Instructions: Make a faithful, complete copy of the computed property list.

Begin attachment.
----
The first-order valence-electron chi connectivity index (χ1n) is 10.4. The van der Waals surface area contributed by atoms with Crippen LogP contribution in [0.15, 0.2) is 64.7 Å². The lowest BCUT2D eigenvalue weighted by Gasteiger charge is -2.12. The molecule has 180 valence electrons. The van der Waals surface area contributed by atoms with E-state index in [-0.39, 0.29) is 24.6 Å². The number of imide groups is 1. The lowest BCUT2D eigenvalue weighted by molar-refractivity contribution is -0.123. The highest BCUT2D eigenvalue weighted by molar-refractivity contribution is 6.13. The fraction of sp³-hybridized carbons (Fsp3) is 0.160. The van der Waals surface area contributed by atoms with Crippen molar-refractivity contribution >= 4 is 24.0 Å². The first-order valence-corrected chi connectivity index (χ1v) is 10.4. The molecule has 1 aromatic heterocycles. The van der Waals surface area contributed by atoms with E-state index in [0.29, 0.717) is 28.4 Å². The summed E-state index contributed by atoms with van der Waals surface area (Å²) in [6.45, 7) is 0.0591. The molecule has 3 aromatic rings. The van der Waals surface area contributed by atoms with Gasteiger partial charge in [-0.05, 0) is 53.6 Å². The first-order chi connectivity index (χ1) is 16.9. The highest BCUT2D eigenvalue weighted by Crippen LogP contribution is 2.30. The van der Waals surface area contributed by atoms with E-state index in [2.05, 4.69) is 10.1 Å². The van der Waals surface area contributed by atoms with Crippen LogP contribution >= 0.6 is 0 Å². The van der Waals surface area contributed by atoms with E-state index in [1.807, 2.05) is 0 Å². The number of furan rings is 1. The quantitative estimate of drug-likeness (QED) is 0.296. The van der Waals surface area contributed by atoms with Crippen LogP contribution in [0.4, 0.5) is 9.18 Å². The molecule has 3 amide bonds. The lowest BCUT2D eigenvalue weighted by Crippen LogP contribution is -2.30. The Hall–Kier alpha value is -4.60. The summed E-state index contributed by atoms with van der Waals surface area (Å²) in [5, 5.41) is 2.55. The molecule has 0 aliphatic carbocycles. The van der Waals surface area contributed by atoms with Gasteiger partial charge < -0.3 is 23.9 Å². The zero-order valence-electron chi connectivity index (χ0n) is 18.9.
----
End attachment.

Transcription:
The first-order valence-electron chi connectivity index (χ1n) is 10.4. The van der Waals surface area contributed by atoms with Crippen LogP contribution in [0.15, 0.2) is 64.7 Å². The lowest BCUT2D eigenvalue weighted by Gasteiger charge is -2.12. The molecule has 180 valence electrons. The van der Waals surface area contributed by atoms with E-state index in [-0.39, 0.29) is 24.6 Å². The number of imide groups is 1. The lowest BCUT2D eigenvalue weighted by molar-refractivity contribution is -0.123. The highest BCUT2D eigenvalue weighted by molar-refractivity contribution is 6.13. The fraction of sp³-hybridized carbons (Fsp3) is 0.160. The van der Waals surface area contributed by atoms with Crippen molar-refractivity contribution >= 4 is 24.0 Å². The first-order valence-corrected chi connectivity index (χ1v) is 10.4. The molecule has 1 aromatic heterocycles. The van der Waals surface area contributed by atoms with E-state index in [0.29, 0.717) is 28.4 Å². The summed E-state index contributed by atoms with van der Waals surface area (Å²) in [6.45, 7) is 0.0591. The molecule has 3 aromatic rings. The van der Waals surface area contributed by atoms with Gasteiger partial charge in [-0.05, 0) is 53.6 Å². The first-order chi connectivity index (χ1) is 16.9. The highest BCUT2D eigenvalue weighted by Crippen LogP contribution is 2.30. The van der Waals surface area contributed by atoms with E-state index in [2.05, 4.69) is 10.1 Å². The van der Waals surface area contributed by atoms with Crippen LogP contribution >= 0.6 is 0 Å². The van der Waals surface area contributed by atoms with E-state index in [1.807, 2.05) is 0 Å². The number of furan rings is 1. The quantitative estimate of drug-likeness (QED) is 0.296. The van der Waals surface area contributed by atoms with Crippen LogP contribution in [0.4, 0.5) is 9.18 Å². The molecule has 3 amide bonds. The lowest BCUT2D eigenvalue weighted by Crippen LogP contribution is -2.30. The Hall–Kier alpha value is -4.60. The summed E-state index contributed by atoms with van der Waals surface area (Å²) in [5, 5.41) is 2.55. The molecule has 0 aliphatic carbocycles. The van der Waals surface area contributed by atoms with Gasteiger partial charge < -0.3 is 23.9 Å². The zero-order valence-electron chi connectivity index (χ0n) is 18.9.